San Diego Management & Monitoring Program

Coastal cactus wren
Campylorhynchus brunneicapillus sandiegensis


Kingdom Phylum Subphylum Class Order Suborder Family

Current distribution rangewide

Resident species from S. Calif. south to S. Baja Calif., S. Nevada, SW Utah, W. and south central Arizona, S. New Mexico, and central Texas south to Mexico [1].

Known Populations in San Diego County

In San Diego County, the coastal cactus wren is known to occur at Lake Hodges/San Pasqual Valley, Lake Jennings, South Sweetwater Reservoir/San Miguel Ranch, and Salt Creek/Otay Mesa, Camp Pendleton/ Fallbrook NWS; San Pasqual Valley and Lake Hodges; San Diego and El Cajon; and Otay River [3, 4].

List status


Habitat affinities

Closely associated with three species of cacti and occurs almost exclusively in thickets of cholla (Opuntia prolifera) and prickly pear (Opuntia littoralis and Opuntia oricola) dominated stands of coastal sage scrub below 457 meters in elevation on mesas and lower slopes of the coast ranges [2].

Taxonomy and genetics

Eight subspecies are recognized with the subspecies falling into roughly two groups the affinis group (peninsular forms) and brunneicapillus group (continental forms) [2]. Recent USGS genetic studies showed genetic differentiation between four distinct genetic clusters: Orange County and MCB Camp Pendleton/ Fallbrook NWS; San Pasqual Valley and Lake Hodges; San Diego and El Cajon; and Otay River [3, 4].

Seasonal activity

Exhibits year-long, diurnal activity. The species is not migratory [5].

Life history/ reproduction

Breeds from March into June; clutch size is 4-5 eggs, with a range of 3-7 eggs [6]. Two broods per season are common; incubation is 15-18 days, by the female only [7]. The altricial nestlings fledge at 17-23 days, with an average of 21 [8]. The young may return to roost in the nest after fledging. The young become independent at about 1 mo after leaving the nest; sometimes the young help feed the young of later broods [6]. Overall adult survival rate reported as 50.6% during a six year study [7].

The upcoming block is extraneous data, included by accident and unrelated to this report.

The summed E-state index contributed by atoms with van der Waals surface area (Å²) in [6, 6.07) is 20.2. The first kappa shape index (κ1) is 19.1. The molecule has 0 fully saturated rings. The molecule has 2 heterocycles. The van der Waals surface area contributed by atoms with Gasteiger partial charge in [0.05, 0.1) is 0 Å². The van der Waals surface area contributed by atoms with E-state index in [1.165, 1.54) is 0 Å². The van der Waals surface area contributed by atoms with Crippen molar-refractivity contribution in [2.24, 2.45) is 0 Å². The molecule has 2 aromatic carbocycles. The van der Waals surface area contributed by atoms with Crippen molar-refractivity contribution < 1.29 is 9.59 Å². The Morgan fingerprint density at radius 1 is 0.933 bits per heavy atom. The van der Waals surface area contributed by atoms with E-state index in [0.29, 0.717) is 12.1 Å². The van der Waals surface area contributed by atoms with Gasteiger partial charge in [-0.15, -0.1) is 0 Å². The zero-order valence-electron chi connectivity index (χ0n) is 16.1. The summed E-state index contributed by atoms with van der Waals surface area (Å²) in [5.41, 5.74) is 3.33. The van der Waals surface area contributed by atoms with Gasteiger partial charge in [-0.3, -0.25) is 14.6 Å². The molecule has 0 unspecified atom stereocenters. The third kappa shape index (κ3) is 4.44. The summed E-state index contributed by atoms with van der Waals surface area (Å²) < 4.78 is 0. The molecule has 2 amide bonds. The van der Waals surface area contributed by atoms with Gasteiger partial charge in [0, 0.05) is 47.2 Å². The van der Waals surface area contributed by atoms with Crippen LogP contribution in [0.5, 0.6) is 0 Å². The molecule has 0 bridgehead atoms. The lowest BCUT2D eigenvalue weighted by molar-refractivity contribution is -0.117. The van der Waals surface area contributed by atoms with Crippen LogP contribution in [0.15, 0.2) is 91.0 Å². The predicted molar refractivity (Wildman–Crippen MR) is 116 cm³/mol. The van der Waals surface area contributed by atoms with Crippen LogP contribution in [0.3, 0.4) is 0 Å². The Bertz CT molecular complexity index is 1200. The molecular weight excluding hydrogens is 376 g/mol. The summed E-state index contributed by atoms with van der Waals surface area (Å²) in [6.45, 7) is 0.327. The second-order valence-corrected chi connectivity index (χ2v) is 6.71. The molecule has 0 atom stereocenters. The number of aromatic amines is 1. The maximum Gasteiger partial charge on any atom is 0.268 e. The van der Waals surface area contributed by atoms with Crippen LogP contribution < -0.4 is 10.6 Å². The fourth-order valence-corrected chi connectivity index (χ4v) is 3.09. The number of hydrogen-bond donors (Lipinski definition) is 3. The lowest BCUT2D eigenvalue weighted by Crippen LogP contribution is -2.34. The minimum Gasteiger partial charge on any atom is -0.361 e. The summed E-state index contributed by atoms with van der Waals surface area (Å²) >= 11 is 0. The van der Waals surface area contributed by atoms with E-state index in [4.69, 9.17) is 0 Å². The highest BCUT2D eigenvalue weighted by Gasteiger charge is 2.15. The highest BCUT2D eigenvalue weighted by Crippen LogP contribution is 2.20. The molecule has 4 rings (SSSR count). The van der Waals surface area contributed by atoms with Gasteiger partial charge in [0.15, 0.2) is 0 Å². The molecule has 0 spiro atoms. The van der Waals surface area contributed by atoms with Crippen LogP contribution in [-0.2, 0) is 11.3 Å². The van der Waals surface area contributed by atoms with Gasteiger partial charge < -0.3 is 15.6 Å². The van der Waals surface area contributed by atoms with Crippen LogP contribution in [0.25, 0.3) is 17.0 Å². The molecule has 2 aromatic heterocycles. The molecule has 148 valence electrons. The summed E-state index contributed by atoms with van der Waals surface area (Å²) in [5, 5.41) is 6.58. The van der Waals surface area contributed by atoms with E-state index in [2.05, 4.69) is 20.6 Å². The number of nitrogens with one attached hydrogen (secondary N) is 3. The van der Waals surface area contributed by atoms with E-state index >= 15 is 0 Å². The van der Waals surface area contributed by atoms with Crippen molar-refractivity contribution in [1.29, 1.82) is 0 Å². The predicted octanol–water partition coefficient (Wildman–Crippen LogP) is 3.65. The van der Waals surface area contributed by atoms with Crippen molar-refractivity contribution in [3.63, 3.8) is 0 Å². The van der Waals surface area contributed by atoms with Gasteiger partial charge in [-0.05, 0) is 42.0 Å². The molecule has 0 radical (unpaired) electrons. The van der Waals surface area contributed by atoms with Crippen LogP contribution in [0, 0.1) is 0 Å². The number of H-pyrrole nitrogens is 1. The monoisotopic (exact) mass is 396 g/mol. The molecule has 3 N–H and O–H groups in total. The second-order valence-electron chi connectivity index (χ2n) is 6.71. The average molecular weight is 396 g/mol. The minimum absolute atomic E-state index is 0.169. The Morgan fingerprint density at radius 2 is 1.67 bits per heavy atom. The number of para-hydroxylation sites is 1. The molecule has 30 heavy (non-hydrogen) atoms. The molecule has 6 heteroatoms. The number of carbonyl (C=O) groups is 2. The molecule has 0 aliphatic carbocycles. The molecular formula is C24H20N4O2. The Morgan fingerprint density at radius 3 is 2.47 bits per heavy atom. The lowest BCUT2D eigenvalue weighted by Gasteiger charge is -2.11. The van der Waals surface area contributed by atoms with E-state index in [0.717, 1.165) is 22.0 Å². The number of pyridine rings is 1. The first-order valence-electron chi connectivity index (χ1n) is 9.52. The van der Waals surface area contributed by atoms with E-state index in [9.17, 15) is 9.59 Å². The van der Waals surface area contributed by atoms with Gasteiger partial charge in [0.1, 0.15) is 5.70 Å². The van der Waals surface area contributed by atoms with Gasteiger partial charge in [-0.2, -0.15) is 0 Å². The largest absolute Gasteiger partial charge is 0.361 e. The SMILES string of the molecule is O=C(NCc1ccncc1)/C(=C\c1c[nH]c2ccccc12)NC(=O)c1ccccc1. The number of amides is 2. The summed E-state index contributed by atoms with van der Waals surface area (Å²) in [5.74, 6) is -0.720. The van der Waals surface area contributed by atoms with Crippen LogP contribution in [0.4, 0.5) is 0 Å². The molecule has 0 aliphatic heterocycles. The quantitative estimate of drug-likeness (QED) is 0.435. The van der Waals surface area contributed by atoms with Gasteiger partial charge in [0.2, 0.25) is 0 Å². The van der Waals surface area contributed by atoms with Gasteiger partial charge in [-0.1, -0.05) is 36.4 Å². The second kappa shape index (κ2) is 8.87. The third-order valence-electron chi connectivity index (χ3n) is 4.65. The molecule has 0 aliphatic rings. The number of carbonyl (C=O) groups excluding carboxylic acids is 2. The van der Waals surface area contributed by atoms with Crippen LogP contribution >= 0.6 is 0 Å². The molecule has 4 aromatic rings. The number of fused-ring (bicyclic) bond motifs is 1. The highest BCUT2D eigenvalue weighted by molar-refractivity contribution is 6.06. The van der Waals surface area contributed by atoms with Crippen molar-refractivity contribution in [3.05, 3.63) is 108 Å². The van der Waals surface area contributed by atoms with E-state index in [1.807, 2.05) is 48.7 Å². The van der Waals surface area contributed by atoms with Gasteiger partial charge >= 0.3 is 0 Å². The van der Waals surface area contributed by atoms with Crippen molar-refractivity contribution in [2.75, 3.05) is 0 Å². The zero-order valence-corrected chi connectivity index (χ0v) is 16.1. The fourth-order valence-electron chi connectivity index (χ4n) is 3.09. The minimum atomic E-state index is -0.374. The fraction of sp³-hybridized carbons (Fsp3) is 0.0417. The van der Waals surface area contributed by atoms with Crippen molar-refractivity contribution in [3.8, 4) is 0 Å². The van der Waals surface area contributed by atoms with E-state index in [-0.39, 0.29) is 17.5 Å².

Diet and foraging

Forages on the ground and in low vegetation for insects and other small invertebrates, cactus fruits and other fruits, seeds and nectar [7, 9]. Fruits make up 15-20 percent of the annual diet [10].


Generally considered to have low dispersal; in Arizona, of 55 nestlings banded, 41 dispersed from the natal site by 45 days postfledging; males remain near the natal site, usually dispersing only as far as parental territorial behavior dictated [2].


The most important threat to coastal cactus wren has been the loss and fragmentation of cactus scrub habitat as a result of urban and agricultural development [2]. A second primary threat is large wildfires that cause direct mortality of birds and destroy cactus scrub, which can take many years to recover [11, 12, 13, 14].Other threats include invasive plant species reducing open habitat for foraging, [15, 16] declines in productivity during drought, and predation by domestic cats, roadrunners, snakes, loggerhead shrikes, and especially Cooper's hawks.

Coastal cactus wren sources